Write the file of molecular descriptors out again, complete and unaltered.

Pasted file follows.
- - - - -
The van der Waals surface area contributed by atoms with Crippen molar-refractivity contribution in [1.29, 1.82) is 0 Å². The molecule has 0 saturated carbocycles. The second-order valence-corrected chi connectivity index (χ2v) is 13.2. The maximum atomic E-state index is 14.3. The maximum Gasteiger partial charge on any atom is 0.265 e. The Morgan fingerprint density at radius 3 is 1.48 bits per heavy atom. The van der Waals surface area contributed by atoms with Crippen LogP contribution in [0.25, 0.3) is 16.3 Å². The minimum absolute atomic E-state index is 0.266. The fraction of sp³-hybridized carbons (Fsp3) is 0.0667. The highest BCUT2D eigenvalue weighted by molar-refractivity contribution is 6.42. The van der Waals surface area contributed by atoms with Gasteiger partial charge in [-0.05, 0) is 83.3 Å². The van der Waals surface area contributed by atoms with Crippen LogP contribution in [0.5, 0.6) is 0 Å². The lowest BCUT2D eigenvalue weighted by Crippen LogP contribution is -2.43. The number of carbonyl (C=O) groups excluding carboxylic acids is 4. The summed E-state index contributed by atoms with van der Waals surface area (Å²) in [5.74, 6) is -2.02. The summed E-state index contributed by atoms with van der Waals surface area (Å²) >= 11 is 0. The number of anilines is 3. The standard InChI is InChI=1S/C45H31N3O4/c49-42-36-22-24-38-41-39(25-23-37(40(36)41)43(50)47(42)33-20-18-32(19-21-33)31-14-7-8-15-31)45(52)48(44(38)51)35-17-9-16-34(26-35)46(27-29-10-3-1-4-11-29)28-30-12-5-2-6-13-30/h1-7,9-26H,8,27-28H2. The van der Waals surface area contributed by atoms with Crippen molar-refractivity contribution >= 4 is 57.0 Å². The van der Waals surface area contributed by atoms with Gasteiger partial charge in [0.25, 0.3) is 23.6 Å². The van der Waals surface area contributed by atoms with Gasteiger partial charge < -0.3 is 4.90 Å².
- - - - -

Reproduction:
The van der Waals surface area contributed by atoms with Crippen molar-refractivity contribution in [1.29, 1.82) is 0 Å². The molecule has 0 saturated carbocycles. The second-order valence-corrected chi connectivity index (χ2v) is 13.2. The maximum atomic E-state index is 14.3. The maximum Gasteiger partial charge on any atom is 0.265 e. The Morgan fingerprint density at radius 3 is 1.48 bits per heavy atom. The van der Waals surface area contributed by atoms with Crippen LogP contribution in [0.25, 0.3) is 16.3 Å². The minimum absolute atomic E-state index is 0.266. The fraction of sp³-hybridized carbons (Fsp3) is 0.0667. The highest BCUT2D eigenvalue weighted by molar-refractivity contribution is 6.42. The van der Waals surface area contributed by atoms with Gasteiger partial charge in [-0.05, 0) is 83.3 Å². The van der Waals surface area contributed by atoms with Crippen LogP contribution in [0.5, 0.6) is 0 Å². The lowest BCUT2D eigenvalue weighted by Crippen LogP contribution is -2.43. The number of carbonyl (C=O) groups excluding carboxylic acids is 4. The summed E-state index contributed by atoms with van der Waals surface area (Å²) in [5.74, 6) is -2.02. The summed E-state index contributed by atoms with van der Waals surface area (Å²) >= 11 is 0. The number of anilines is 3. The standard InChI is InChI=1S/C45H31N3O4/c49-42-36-22-24-38-41-39(25-23-37(40(36)41)43(50)47(42)33-20-18-32(19-21-33)31-14-7-8-15-31)45(52)48(44(38)51)35-17-9-16-34(26-35)46(27-29-10-3-1-4-11-29)28-30-12-5-2-6-13-30/h1-7,9-26H,8,27-28H2. The van der Waals surface area contributed by atoms with Crippen molar-refractivity contribution >= 4 is 57.0 Å². The van der Waals surface area contributed by atoms with Gasteiger partial charge in [0.25, 0.3) is 23.6 Å². The van der Waals surface area contributed by atoms with Gasteiger partial charge < -0.3 is 4.90 Å².